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Arrays and Collections 8

 

 

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  1. Array.BinarySearch Method (Array, Object) Example (continue)

 

 

The following code example demonstrates the Exists generic method and several other generic methods that use the Predicate generic delegate. An array of strings is created, containing 8 dinosaur names, two of which (at positions 1 and 5) end with "saurus". The code example also defines a search predicate method named EndsWithSaurus, which accepts a string parameter and returns a Boolean value indicating whether the input string ends in "saurus".

The Exists method stops and returns true at the first element for which the predicate method returns true, which in this case is "Amargasaurus". In C# and Visual Basic, it is not necessary to create the Predicate<string> delegate (Predicate(Of String) in Visual Basic) explicitly. These languages infer the correct delegate from context and create it automatically. The TrueForAll generic method stops and returns false at the first element for which the predicate method returns false. The Find generic method traverses the array from the beginning, passing each element in turn to the EndsWithSaurus method. The search stops when the EndsWithSaurus method returns true for the element "Amargasaurus". The FindLast generic method is used to search the array backward from the end. It finds the element "Dilophosaurus" at position 5. The FindAll generic method is used to return an array containing all the elements that end in "saurus". The elements are displayed.

// SysArray.cpp : main project file.

#include "stdafx.h"

 

using namespace System;

 

// Search predicate returns

// true if a string ends in "saurus".

bool EndsWithSaurus(String^ s)

{

      if ((s->Length > 5) &&

        (s->Substring(s->Length - 6)->ToLower() == "saurus"))

    { return true; }

    else

    { return false; }

};

 

int main(array<System::String ^> ^args)

{

      array<String^>^ dinosaurs =

      { "Compsognathus", "Amargasaurus", "Oviraptor",

        "Velociraptor", "Deinonychus", "Dilophosaurus",

        "Gallimimus", "Triceratops", "Stupidaurus" };

 

    Console::WriteLine("Our Dinasours");

    Console::WriteLine();

    for each(String^ dinosaur in dinosaurs)

      Console::WriteLine(dinosaur);

 

    Console::WriteLine("\nArray::Exists(dinosaurs, EndsWithSaurus): {0}",

        Array::Exists(dinosaurs, gcnew Predicate<String^>(EndsWithSaurus)));

    Console::WriteLine("\nArray::TrueForAll(dinosaurs, EndsWithSaurus): {0}",

        Array::TrueForAll(dinosaurs, gcnew Predicate<String^>(EndsWithSaurus)));

    Console::WriteLine("\nArray::Find(dinosaurs, EndsWithSaurus): {0}",

        Array::Find(dinosaurs, gcnew Predicate<String^>(EndsWithSaurus)));

    Console::WriteLine("\nArray::FindLast(dinosaurs, EndsWithSaurus): {0}",

        Array::FindLast(dinosaurs, gcnew Predicate<String^>(EndsWithSaurus)));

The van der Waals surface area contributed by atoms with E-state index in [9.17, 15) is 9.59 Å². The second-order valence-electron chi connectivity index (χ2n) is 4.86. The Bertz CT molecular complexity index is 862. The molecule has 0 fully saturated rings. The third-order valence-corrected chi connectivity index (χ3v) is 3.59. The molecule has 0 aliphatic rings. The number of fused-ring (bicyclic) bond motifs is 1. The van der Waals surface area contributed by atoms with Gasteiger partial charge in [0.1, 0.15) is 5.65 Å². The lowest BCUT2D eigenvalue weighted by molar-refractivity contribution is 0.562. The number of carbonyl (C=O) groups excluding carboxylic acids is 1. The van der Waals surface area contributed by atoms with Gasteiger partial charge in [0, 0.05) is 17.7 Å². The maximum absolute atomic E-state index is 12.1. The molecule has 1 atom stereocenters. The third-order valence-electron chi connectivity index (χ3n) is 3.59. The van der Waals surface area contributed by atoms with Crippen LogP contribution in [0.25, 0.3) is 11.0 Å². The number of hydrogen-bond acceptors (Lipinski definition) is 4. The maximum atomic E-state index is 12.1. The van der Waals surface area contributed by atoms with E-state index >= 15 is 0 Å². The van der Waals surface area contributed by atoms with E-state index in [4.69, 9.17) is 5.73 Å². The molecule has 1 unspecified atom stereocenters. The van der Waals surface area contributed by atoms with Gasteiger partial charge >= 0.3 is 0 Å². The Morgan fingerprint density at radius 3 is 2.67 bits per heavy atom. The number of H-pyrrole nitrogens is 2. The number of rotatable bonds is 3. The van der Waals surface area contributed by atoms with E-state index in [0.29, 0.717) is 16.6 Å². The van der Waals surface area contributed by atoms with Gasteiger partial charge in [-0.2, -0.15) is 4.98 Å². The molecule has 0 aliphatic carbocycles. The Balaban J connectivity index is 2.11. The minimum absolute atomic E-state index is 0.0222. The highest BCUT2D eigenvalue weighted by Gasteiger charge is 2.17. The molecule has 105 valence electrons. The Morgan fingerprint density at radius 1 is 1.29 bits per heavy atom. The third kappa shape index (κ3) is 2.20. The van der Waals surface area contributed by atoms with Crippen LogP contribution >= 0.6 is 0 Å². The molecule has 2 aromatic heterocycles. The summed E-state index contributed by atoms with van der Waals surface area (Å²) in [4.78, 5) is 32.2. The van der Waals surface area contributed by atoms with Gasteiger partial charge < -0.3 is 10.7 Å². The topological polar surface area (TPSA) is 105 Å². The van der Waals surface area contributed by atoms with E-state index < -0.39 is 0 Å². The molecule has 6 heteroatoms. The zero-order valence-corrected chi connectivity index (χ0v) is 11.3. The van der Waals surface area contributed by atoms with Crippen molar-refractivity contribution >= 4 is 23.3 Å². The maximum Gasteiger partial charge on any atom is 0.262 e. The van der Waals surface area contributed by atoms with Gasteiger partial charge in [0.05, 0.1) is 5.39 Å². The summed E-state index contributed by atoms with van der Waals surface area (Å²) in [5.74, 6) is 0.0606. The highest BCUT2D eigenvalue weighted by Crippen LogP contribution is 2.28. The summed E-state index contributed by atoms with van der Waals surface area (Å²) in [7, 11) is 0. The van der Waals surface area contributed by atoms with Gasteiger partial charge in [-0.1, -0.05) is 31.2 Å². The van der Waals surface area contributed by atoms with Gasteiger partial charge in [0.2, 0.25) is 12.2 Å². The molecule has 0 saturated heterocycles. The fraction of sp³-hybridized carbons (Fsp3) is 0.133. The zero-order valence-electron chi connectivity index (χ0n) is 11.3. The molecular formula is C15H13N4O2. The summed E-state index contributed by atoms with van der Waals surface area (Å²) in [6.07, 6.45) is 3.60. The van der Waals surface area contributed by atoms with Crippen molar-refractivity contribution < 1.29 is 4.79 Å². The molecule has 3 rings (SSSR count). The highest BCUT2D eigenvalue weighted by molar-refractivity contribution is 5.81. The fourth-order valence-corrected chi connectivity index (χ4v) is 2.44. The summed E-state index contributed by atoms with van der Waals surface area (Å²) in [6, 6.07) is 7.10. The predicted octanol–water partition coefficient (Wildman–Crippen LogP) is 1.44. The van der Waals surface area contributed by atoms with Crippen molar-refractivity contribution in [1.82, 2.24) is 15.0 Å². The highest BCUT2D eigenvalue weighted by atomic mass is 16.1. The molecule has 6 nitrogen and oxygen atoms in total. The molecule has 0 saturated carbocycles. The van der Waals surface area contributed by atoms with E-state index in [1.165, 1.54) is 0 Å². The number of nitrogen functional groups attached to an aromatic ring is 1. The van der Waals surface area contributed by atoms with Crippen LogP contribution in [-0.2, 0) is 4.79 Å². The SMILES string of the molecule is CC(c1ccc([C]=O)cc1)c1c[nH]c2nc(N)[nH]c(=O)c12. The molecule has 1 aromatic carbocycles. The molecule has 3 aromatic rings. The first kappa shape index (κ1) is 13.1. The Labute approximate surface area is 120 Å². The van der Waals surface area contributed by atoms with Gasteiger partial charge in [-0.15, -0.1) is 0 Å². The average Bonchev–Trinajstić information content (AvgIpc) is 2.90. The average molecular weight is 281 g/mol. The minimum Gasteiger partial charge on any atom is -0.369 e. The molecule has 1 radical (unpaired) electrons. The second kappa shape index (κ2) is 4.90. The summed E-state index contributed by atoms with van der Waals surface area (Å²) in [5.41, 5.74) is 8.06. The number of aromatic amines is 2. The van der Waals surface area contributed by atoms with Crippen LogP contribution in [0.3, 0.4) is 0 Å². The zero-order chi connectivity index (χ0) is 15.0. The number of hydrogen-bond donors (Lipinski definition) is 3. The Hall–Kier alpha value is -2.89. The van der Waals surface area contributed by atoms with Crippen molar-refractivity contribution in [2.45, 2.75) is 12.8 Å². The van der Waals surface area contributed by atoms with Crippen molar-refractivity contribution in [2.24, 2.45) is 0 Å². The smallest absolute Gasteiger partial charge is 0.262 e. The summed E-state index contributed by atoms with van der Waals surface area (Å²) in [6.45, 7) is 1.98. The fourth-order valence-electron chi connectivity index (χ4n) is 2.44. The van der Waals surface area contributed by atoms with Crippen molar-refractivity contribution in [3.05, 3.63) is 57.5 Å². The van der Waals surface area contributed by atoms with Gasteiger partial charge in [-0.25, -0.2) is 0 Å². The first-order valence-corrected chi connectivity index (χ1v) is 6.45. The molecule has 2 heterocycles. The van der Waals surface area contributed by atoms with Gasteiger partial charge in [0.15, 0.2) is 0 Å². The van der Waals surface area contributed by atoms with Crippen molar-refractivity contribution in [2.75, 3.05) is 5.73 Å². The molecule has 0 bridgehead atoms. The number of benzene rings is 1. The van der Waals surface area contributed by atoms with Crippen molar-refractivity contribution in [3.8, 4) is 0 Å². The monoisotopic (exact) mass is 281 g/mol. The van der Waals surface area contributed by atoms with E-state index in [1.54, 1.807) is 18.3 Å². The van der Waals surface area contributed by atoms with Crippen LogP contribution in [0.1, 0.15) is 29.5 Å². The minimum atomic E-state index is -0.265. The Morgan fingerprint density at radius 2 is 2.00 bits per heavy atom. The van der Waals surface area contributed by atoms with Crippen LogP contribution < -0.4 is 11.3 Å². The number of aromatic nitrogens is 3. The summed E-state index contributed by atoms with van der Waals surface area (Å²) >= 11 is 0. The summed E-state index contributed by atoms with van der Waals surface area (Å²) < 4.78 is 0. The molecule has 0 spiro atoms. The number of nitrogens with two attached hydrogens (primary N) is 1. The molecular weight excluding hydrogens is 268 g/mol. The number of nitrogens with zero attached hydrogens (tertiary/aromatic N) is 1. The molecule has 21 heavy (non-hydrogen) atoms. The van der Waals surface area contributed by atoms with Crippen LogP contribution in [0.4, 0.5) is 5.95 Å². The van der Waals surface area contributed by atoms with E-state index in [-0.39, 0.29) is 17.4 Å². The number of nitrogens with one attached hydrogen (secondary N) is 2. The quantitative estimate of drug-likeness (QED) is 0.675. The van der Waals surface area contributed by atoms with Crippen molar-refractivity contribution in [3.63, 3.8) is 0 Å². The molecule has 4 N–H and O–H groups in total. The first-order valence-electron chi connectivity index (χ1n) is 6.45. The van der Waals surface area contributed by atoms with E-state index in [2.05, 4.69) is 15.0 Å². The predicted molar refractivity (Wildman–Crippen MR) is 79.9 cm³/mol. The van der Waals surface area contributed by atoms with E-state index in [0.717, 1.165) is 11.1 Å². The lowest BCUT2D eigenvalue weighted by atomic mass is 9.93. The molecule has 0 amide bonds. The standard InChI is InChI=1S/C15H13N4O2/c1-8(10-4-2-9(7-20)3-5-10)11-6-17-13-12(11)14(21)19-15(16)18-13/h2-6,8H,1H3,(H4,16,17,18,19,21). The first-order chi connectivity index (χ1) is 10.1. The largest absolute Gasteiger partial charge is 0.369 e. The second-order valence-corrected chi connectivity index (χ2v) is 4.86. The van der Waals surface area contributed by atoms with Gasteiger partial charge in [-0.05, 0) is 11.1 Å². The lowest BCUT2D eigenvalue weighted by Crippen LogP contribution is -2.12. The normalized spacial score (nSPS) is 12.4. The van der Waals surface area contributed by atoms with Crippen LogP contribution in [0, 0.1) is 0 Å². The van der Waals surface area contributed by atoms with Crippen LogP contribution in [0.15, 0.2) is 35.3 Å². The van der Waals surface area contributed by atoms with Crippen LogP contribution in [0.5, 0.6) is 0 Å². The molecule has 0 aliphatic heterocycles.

Console::WriteLine("\nArray::FindAll(dinosaurs, EndsWithSaurus):");

    array<String^>^ subArray = Array::FindAll(dinosaurs, gcnew Predicate<String^>(EndsWithSaurus));

 

    for each(String^ dinosaur in subArray)

    {

        Console::WriteLine(dinosaur);

    }

    return 0;

}

 

Output:

A code example demonstrates the Exists generic method and several other generic methods that use the Predicate generic delegate

 

The following example shows how resizing affects the array.

// SysArray.cpp : main project file.

#include "stdafx.h"

 

using namespace System;

 

static void PrintIndexAndValues(array<String^>^myArr)

{

      for(int i = 0; i < myArr->Length; i++)

    {

       Console::WriteLine(L" [{0}] : {1}", i, myArr[i]);

    }

    Console::WriteLine();

}

 

int main(array<System::String ^> ^args)

{

    // Create and initialize a new string array.

    array<String^>^myArr = {L"The", L"quick", L"brown", L"fox", L"jumps", L"over", L"the", L"lazy", L"dog"};

    // Display the values of the array.

    Console::WriteLine(L"The string array initially contains:");

    PrintIndexAndValues(myArr);

    // Resize the array to a bigger size (five elements larger).

    Array::Resize(myArr, myArr->Length + 5);

    // Display the values of the array.

    Console::WriteLine(L"After resizing to a larger size, ");

    Console::WriteLine(L"the string array contains the following values:");

    PrintIndexAndValues(myArr);

    // Resize the array to a smaller size (four elements).

    Array::Resize(myArr, 4);

    // Display the values of the array.

    Console::WriteLine(L"After resizing to a smaller size, ");

    Console::WriteLine(L"the string array contains the following values:");

    PrintIndexAndValues(myArr);

    return 0;

}

 

Output:

 

The string array initially contains:

 [0] : The

 [1] : quick

 [2] : brown

 [3] : fox

 [4] : jumps

 [5] : over

 [6] : the

 [7] : lazy

 [8] : dog